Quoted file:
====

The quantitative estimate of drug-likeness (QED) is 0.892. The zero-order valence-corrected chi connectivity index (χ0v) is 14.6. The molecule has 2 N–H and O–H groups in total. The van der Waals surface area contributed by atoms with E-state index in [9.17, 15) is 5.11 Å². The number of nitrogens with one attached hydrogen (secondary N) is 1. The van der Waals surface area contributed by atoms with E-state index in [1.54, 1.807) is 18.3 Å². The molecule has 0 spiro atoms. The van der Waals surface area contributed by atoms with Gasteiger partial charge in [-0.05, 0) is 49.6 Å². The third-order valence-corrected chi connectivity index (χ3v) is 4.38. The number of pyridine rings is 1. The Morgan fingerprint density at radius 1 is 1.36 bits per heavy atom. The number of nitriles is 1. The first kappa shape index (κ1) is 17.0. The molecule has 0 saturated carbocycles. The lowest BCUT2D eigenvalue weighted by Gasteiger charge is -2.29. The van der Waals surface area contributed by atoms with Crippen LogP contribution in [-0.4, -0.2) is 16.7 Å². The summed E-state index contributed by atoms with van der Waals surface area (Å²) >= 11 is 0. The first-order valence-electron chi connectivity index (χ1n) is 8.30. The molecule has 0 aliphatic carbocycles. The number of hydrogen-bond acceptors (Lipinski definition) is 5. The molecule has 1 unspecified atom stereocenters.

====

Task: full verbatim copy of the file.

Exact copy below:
The quantitative estimate of drug-likeness (QED) is 0.892. The zero-order valence-corrected chi connectivity index (χ0v) is 14.6. The molecule has 2 N–H and O–H groups in total. The van der Waals surface area contributed by atoms with E-state index in [9.17, 15) is 5.11 Å². The number of nitrogens with one attached hydrogen (secondary N) is 1. The van der Waals surface area contributed by atoms with E-state index in [1.54, 1.807) is 18.3 Å². The molecule has 0 spiro atoms. The van der Waals surface area contributed by atoms with Gasteiger partial charge in [-0.05, 0) is 49.6 Å². The third-order valence-corrected chi connectivity index (χ3v) is 4.38. The number of pyridine rings is 1. The Morgan fingerprint density at radius 1 is 1.36 bits per heavy atom. The number of nitriles is 1. The first kappa shape index (κ1) is 17.0. The molecule has 0 saturated carbocycles. The lowest BCUT2D eigenvalue weighted by Gasteiger charge is -2.29. The van der Waals surface area contributed by atoms with Crippen LogP contribution in [-0.4, -0.2) is 16.7 Å². The summed E-state index contributed by atoms with van der Waals surface area (Å²) >= 11 is 0. The first-order valence-electron chi connectivity index (χ1n) is 8.30. The molecule has 0 aliphatic carbocycles. The number of hydrogen-bond acceptors (Lipinski definition) is 5. The molecule has 1 unspecified atom stereocenters.